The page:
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Margaret Lindsay

Margaret Lindsay pdf

What interested you in science as a child?

My interest in science was derived from my imagination being captivated by microscopy images of insects and the never ending amount of detail with each magnification. This captivation, reinforced my natural curiosity and enjoyment from the fact that questions lead not to answers, but rather to more questions. Being intrigued by nature was reinforced by meeting scientist that demonstrated and shared a real passion for their research and they informed me of a career that offered the chance to travel and have adventures in isolated, extreme and exquisite locations of our planet while making a difference.

What did you study at university?

At La Trobe University in Wodonga, Victoria I completed a Bachelor of Science in Environmental Management and Ecology (Hons). My honours project was on the diet of the Pacific Gull and involved four months field work in the Furneaux Group – a magical group of islands that includes Flinders Island. The time spent there made it easy to decide to move to Tasmania a year later.

After completing honours I worked as an education officer at Wonga Wetlands Education Centre before heading to Christchurch, New Zealand to complete a Graduate Certificate in Antarctic Studies at the University of Canterbury. This involved spending time camping on the ice shelf under Mt Erebus – an active volcano on Ross Island in Antarctica.

What is your current research?

Currently I am a PhD student at the Institute of Antarctic and Southern Ocean Studies at the University of Tasmania in conjunction with the Australian Government Antarctic Division and Antarctic and Climate Ecosystem CRC studying the role of appendicularians in Southern Ocean carbon flow and trophodynamics – or the interaction between the biological, physical, chemical and geological surroundings.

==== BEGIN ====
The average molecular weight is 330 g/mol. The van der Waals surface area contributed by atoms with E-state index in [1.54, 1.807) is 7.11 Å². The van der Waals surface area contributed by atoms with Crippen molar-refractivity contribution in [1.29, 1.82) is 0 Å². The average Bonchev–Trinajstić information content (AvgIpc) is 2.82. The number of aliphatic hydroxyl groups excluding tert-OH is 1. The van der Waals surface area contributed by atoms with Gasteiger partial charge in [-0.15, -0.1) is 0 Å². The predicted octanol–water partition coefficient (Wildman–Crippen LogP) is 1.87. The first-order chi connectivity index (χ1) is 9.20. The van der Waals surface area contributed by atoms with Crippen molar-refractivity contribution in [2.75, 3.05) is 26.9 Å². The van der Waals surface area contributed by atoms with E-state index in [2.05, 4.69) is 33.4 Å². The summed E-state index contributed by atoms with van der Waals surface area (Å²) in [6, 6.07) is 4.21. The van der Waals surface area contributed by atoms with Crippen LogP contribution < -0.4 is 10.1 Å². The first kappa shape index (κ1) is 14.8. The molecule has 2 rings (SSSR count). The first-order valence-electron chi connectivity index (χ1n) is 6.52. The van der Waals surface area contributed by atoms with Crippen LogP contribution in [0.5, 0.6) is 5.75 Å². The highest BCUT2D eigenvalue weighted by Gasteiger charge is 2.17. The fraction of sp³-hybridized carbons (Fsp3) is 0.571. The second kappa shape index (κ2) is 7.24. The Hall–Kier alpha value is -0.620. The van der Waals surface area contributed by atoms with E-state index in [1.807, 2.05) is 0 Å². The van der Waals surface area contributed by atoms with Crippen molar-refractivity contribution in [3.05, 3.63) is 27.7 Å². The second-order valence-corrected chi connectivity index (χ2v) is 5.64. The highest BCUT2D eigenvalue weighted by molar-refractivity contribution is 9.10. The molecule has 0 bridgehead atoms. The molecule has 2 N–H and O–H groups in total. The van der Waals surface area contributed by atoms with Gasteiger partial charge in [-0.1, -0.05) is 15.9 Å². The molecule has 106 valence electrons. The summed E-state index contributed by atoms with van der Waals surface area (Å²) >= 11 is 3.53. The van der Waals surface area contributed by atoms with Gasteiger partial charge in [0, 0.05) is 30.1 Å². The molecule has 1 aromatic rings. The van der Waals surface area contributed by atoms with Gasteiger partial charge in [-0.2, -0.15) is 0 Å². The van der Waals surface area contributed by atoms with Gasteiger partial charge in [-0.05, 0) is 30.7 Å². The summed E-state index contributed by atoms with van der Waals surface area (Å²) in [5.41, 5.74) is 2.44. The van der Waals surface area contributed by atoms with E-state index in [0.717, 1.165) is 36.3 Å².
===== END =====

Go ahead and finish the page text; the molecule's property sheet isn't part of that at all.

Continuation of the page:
That is, proving that appendicularians rule the Southern Ocean! Appendicularians are gelatinous tadpole like zooplankton found in all oceans that have a wide distribution and are in abundances that make them an important animal in the food web. Especially when considering their feeding methods contribute to carbon flow and trophodynamics.

My research involves spending months on the RSV Aurora Australis deploying nets into the Southern Ocean amongst icebergs and looking down microscopes to identify and quantify the appendicularians and other zooplankton before returning to the Australian Antarctic Division laboratories to complete identification and proceed with data analysis and writing up results.

What are your future aspirations?

My future aspirations are to travel to the North Pole and visit the South Pole and every where between while being employed as a research scientist and work with a wide range of people on a wide range of research projects in a wide range of environments. The opportunities are endless.

What do you love about science?

I love the way science is intriguing, dynamic, exciting and plunges you into unknown and unexplored territories. I agree with Isac Asimov that ‘the most exciting phrase to hear in science, the one that heralds new discoveries is not Eureka! (I found it!) but rather, “hmmm..that’s funny…”’ and I love being part of the adventure of researching these discoveries.